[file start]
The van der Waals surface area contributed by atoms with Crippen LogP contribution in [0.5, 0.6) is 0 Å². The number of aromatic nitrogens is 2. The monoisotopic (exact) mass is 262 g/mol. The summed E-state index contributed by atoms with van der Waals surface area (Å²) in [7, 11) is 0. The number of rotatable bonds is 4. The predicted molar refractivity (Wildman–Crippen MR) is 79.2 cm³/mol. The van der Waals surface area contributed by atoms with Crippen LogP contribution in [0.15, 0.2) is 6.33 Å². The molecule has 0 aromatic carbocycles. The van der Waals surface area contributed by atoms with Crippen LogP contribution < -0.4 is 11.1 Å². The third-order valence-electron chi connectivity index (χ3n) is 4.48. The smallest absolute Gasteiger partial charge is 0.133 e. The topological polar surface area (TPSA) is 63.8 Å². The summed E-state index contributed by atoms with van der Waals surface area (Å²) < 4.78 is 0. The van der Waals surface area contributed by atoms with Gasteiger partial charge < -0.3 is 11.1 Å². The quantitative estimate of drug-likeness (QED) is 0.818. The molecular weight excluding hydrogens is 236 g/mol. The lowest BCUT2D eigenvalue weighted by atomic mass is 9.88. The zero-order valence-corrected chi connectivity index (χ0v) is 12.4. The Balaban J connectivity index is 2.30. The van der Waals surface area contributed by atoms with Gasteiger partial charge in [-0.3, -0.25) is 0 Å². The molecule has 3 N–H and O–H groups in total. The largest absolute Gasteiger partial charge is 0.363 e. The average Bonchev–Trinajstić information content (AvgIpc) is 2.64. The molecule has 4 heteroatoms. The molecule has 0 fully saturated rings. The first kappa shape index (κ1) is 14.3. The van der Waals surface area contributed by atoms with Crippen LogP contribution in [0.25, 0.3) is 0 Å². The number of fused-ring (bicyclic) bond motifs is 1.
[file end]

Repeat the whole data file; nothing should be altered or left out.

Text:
The van der Waals surface area contributed by atoms with Crippen LogP contribution in [0.5, 0.6) is 0 Å². The number of aromatic nitrogens is 2. The monoisotopic (exact) mass is 262 g/mol. The summed E-state index contributed by atoms with van der Waals surface area (Å²) in [7, 11) is 0. The number of rotatable bonds is 4. The predicted molar refractivity (Wildman–Crippen MR) is 79.2 cm³/mol. The van der Waals surface area contributed by atoms with Crippen LogP contribution in [0.15, 0.2) is 6.33 Å². The molecule has 0 aromatic carbocycles. The van der Waals surface area contributed by atoms with Crippen LogP contribution < -0.4 is 11.1 Å². The third-order valence-electron chi connectivity index (χ3n) is 4.48. The smallest absolute Gasteiger partial charge is 0.133 e. The topological polar surface area (TPSA) is 63.8 Å². The summed E-state index contributed by atoms with van der Waals surface area (Å²) < 4.78 is 0. The van der Waals surface area contributed by atoms with Gasteiger partial charge < -0.3 is 11.1 Å². The quantitative estimate of drug-likeness (QED) is 0.818. The molecular weight excluding hydrogens is 236 g/mol. The lowest BCUT2D eigenvalue weighted by atomic mass is 9.88. The zero-order valence-corrected chi connectivity index (χ0v) is 12.4. The Balaban J connectivity index is 2.30. The van der Waals surface area contributed by atoms with Gasteiger partial charge in [-0.3, -0.25) is 0 Å². The molecule has 3 N–H and O–H groups in total. The largest absolute Gasteiger partial charge is 0.363 e. The average Bonchev–Trinajstić information content (AvgIpc) is 2.64. The molecule has 4 heteroatoms. The molecule has 0 fully saturated rings. The first kappa shape index (κ1) is 14.3. The van der Waals surface area contributed by atoms with Crippen LogP contribution in [0.25, 0.3) is 0 Å². The number of fused-ring (bicyclic) bond motifs is 1.